This unquestioned acceptance of the text is aimed at producing an obedient subject. But it compromises on other important skills such as questioning, looking for an alternative perspective and engaging with difference. As a result, this system has implications for engaging with diversity. The emphasis on a single perspective at the cost of others is likely to instil a feeling in the student about diversity being abnormal and in need of correction. The intolerance towards being different and thinking different is a manifestation of this emphasis on unification and singular perspective.
Private Schools: Producing the English Speaking Subjects
To what extent the elite private schools strive to cultivate skills related to critical thinking and innovation is a matter of question. However, the emphasis on learning English language skills gives an elevated status to these elite private schools. The low quality of public schools, coupled with the private school’s emphasis on the English language, maintains elite public schools’ educational hegemony in Pakistan. In doing so, this fragmented system contributes towards maintaining the socio-political hegemony of the alumni of these elite private schools. In this way, education becomes a tool to exercise power and effect power-relations.
These private schools have got a role in conserving aspects of the Western lifestyle in Pakistan. In doing so, they socialise selected Pakistani youth in such a lifestyle and reproduce Western cultural elements. In this way, they are the sites where Pakistan’s economic, political and bureaucratic elites are produced and reproduced. Ironically, these elites-private school graduate elites decided why public schools should be different from elite private schools. The elite private schools help in maintaining the status quo and maintain hierarchical relationships by confining these privileges to the few. In doing so, they become a site and tool of effecting power-relations. They also reproduce and strengthen the neoliberal notions of financial-ability-driven access to better education.
Madrassa: Producing-sect-specific religious subjectivities
The madaris (plural of madrassa) are a bastion of religious conservatism. These aim to provide religious education, preserve religious literature, curriculum, and traditional pedagogies. The keyword in this sentence is tradition/traditional. This word rightly captures madrassa’s priority, its graduates’ social outlook and its vision for society. In other words, the madrassa aims to produce identities based on a particular interpretation of religious texts and tradition and by preserving a particular form of lifestyle. It is noteworthy that through these students, madrassa aim to reconstitute society on religious-sectarian lines. Madrassa becomes a site of a reproduction of sectarian-content-based religious identities, gender segregation, traditional cultural norms and practices. In doing so, the madrassa envisions a dual role for their students: First, they aim to discipline these students through the appropriation of a particular understanding of religious tradition and by transforming their own public lives and attitudes in keeping with that understanding. Second, these students become mediums/agents/ of transforming the entire society into a particular interpretation and practice. In doing so, the madrassa becomes a disciplinary exercise and a tool of governmentality. The madrassa also become a site of an ambivalent relationship with the modern. For example, madaris present themselves an alternative to modern secular education, at the same time through the state, madrassa have obtained the right to get an equivalence for their own highest degree as Masters in Arts in Islamic Studies awarded by the universities in Pakistan.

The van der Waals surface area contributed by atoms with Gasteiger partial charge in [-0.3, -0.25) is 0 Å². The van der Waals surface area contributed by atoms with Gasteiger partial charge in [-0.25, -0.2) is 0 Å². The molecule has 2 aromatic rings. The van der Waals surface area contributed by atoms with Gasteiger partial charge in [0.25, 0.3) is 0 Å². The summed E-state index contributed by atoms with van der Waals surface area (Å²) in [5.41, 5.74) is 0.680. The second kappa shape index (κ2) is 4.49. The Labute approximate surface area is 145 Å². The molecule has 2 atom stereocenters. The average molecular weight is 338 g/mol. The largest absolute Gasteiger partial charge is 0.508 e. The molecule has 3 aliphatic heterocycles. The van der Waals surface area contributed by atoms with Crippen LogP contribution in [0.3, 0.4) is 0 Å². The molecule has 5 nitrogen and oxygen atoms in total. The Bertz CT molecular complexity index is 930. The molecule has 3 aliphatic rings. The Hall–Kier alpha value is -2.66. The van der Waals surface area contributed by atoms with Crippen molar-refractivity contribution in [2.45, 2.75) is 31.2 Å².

In South Asia, the tensions between madrassa and secular educational institutions can be traced to the colonial era. However, overall, the tensions between the two systems are much older than the colonial era. This is reflected by a number of Muslim theologians delivering religious-legal edicts (fatwa) against studying the secular sciences (including mathematics and philosophy). For example, an Indian Muslim theologian Ahmad Sirhindi (d. 1624) issued a fatwa (religious-legal edict) declaring the study of mathematics and secular sciences “to be forbidden” (haram). Shah Waliullah Dehalvi, another influential Muslim theologian, played one of the key roles in popularising and consolidating the manqulat tradition (transmitted/religious sciences) through his madrassa called Rahimia.
Historically speaking, the madaris have a tradition of over a thousand years, though its contemporary form changed over time. The madaris in South Asia were particularly transformed during the colonial era when they borrowed the administrative structures, the concept of a fixed curriculum, centralised control, and emphasis on examinations from secular-colonial education. The madaris, however, retained their traditional Muslim content of learning.
In this blog, I discussed how the three education/schooling systems in Pakistan produce different subjects. In doing so, I argued that because of the different historical trajectories of these systems and their different ideological orientations, the graduates of these schooling systems have tremendously different views of the world and society. In the next blog, I conclude this blog series. In doing so, I discuss the United Nations Sustainable Development Goals (SDGs) and their relevance for addressing Pakistan’s challenges of access to quality education